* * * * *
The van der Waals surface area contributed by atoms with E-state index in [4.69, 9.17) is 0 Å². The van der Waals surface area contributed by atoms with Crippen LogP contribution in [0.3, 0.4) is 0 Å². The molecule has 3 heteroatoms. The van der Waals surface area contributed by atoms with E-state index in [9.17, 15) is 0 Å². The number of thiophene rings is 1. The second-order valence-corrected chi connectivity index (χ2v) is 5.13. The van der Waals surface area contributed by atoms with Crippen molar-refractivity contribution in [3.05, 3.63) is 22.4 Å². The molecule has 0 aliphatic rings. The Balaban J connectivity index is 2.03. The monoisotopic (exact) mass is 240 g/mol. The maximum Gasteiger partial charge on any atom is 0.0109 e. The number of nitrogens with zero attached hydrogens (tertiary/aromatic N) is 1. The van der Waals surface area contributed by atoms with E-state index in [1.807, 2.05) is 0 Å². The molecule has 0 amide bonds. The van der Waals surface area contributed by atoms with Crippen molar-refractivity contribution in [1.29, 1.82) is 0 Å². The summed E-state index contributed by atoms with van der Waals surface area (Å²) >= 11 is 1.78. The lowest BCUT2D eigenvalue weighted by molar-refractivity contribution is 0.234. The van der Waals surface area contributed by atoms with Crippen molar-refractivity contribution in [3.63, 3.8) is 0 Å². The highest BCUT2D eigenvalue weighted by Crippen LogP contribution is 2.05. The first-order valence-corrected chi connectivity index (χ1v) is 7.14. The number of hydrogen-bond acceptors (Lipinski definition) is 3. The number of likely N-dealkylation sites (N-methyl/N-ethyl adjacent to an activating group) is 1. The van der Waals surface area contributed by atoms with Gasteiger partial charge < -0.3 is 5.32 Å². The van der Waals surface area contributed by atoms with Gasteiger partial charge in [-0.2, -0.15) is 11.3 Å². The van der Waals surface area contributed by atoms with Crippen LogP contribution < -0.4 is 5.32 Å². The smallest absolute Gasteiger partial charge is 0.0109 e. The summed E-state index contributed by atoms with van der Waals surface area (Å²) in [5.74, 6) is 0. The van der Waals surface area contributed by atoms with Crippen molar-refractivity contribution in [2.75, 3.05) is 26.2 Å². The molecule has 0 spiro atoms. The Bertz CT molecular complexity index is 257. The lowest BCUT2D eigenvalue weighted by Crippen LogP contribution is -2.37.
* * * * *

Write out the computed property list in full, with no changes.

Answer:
The van der Waals surface area contributed by atoms with E-state index in [4.69, 9.17) is 0 Å². The van der Waals surface area contributed by atoms with Crippen LogP contribution in [0.3, 0.4) is 0 Å². The molecule has 3 heteroatoms. The van der Waals surface area contributed by atoms with E-state index in [9.17, 15) is 0 Å². The number of thiophene rings is 1. The second-order valence-corrected chi connectivity index (χ2v) is 5.13. The van der Waals surface area contributed by atoms with Crippen molar-refractivity contribution in [3.05, 3.63) is 22.4 Å². The molecule has 0 aliphatic rings. The Balaban J connectivity index is 2.03. The monoisotopic (exact) mass is 240 g/mol. The maximum Gasteiger partial charge on any atom is 0.0109 e. The number of nitrogens with zero attached hydrogens (tertiary/aromatic N) is 1. The van der Waals surface area contributed by atoms with E-state index in [1.807, 2.05) is 0 Å². The molecule has 0 amide bonds. The van der Waals surface area contributed by atoms with Crippen molar-refractivity contribution in [1.29, 1.82) is 0 Å². The summed E-state index contributed by atoms with van der Waals surface area (Å²) >= 11 is 1.78. The lowest BCUT2D eigenvalue weighted by molar-refractivity contribution is 0.234. The van der Waals surface area contributed by atoms with Crippen molar-refractivity contribution in [3.63, 3.8) is 0 Å². The highest BCUT2D eigenvalue weighted by Crippen LogP contribution is 2.05. The first-order valence-corrected chi connectivity index (χ1v) is 7.14. The number of hydrogen-bond acceptors (Lipinski definition) is 3. The number of likely N-dealkylation sites (N-methyl/N-ethyl adjacent to an activating group) is 1. The van der Waals surface area contributed by atoms with Gasteiger partial charge < -0.3 is 5.32 Å². The van der Waals surface area contributed by atoms with Gasteiger partial charge in [-0.2, -0.15) is 11.3 Å². The van der Waals surface area contributed by atoms with Crippen LogP contribution < -0.4 is 5.32 Å². The smallest absolute Gasteiger partial charge is 0.0109 e. The summed E-state index contributed by atoms with van der Waals surface area (Å²) in [5.74, 6) is 0. The van der Waals surface area contributed by atoms with Crippen molar-refractivity contribution in [2.75, 3.05) is 26.2 Å². The molecule has 0 spiro atoms. The Bertz CT molecular complexity index is 257. The lowest BCUT2D eigenvalue weighted by Crippen LogP contribution is -2.37.